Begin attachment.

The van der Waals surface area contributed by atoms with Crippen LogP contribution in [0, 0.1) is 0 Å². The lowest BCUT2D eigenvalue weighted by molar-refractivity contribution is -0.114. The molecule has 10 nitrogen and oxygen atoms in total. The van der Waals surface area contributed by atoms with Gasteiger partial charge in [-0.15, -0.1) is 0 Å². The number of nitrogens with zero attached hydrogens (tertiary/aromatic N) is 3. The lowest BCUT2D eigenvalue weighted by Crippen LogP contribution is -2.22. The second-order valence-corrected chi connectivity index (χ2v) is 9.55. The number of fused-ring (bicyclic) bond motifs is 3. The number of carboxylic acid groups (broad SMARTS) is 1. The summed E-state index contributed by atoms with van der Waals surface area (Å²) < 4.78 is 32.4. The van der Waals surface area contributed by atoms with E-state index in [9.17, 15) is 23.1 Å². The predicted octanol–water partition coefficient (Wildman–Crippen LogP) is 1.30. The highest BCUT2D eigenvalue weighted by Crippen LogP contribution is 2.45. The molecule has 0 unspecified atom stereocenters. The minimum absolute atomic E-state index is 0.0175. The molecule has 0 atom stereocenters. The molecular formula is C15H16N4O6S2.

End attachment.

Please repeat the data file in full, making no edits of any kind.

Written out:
The van der Waals surface area contributed by atoms with Crippen LogP contribution in [0, 0.1) is 0 Å². The lowest BCUT2D eigenvalue weighted by molar-refractivity contribution is -0.114. The molecule has 10 nitrogen and oxygen atoms in total. The van der Waals surface area contributed by atoms with Gasteiger partial charge in [-0.15, -0.1) is 0 Å². The number of nitrogens with zero attached hydrogens (tertiary/aromatic N) is 3. The lowest BCUT2D eigenvalue weighted by Crippen LogP contribution is -2.22. The second-order valence-corrected chi connectivity index (χ2v) is 9.55. The number of fused-ring (bicyclic) bond motifs is 3. The number of carboxylic acid groups (broad SMARTS) is 1. The summed E-state index contributed by atoms with van der Waals surface area (Å²) < 4.78 is 32.4. The van der Waals surface area contributed by atoms with E-state index in [9.17, 15) is 23.1 Å². The predicted octanol–water partition coefficient (Wildman–Crippen LogP) is 1.30. The highest BCUT2D eigenvalue weighted by Crippen LogP contribution is 2.45. The molecule has 0 unspecified atom stereocenters. The minimum absolute atomic E-state index is 0.0175. The molecule has 0 atom stereocenters. The molecular formula is C15H16N4O6S2.